He highlighted some of the UN’s accomplishments in preserving global security: for example, staving off nuclear war and preventing conflict between nations. However, as he observed, the landscape today is different.

“Warfare is no longer the threat we face from states; it is now a danger we face on a daily basis from our citizens and from all quarters. This new threat comes on the heels of an unprecedented trust deficit in political leadership at the national level. The effect of this trust deficit is to erode the capacity of political leaders to rally their people to coalesce around national interests. The consequence for peace and security cannot be overstated”, he said.

The Ashanti leader called for a new partnership between elected authorities and traditional governance, in the spirit of authentic collaboration.

Read more...

Around 12 million children may never see a classroom, UN data reveals

INTERNATIONAL, 13 September 2019, Culture and Education - New data published by the United Nations cultural agency on Friday, reveals that without taking urgent measures, around 12 million young children will never set foot inside a school, with girls facing “the greatest barriers”.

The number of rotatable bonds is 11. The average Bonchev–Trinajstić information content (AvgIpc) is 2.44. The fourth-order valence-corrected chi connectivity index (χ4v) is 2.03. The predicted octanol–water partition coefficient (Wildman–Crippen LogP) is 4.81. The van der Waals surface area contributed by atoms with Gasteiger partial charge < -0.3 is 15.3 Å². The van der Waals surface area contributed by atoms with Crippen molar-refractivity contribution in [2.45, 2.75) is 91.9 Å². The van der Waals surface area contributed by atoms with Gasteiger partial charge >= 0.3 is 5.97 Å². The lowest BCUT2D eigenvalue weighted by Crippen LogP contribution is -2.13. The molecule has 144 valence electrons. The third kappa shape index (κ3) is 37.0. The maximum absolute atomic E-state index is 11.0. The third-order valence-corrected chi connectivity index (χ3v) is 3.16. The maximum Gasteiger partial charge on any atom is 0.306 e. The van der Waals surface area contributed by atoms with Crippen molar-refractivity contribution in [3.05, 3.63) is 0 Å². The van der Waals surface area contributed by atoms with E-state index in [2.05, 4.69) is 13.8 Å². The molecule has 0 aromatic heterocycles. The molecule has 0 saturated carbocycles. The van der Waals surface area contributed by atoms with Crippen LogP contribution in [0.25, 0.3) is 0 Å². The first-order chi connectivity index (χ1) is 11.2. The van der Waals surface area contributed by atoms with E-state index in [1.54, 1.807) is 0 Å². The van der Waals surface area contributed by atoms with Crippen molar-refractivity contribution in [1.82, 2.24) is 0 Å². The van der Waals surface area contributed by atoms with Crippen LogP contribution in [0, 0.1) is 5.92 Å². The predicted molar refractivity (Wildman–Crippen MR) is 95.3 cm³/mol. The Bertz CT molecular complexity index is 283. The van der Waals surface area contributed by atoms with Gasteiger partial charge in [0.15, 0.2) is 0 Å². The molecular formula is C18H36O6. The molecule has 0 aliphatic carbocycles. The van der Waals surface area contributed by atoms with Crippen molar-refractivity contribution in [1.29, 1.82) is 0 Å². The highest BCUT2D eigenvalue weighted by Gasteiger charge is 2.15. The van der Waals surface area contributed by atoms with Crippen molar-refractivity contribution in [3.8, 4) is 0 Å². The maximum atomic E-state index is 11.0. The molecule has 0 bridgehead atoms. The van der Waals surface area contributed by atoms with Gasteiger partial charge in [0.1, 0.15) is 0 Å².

“According to our projections, nine million girls of primary school age will never start school or set foot in a classroom, compared to about three million boys”, said Audrey Azoulay, Director-General of the UN Educational, Scientific and Cultural Organization (UNESCO).  

According to updated information on the world’s out-of-school children from the UNESCO Institute for Statistics (UIS), little or no progress has been seen in more than a decade.

“Four of those nine million girls live in sub-Saharan Africa, where the situation gives cause for even greater concern”, Ms. Azoulay continued. “We must therefore continue to centre our actions on girls’ and women’s education, as an utmost priority.”

A grim picture

Last year, roughly 258 million children, adolescents and youth between the ages of six and 17 were out of school.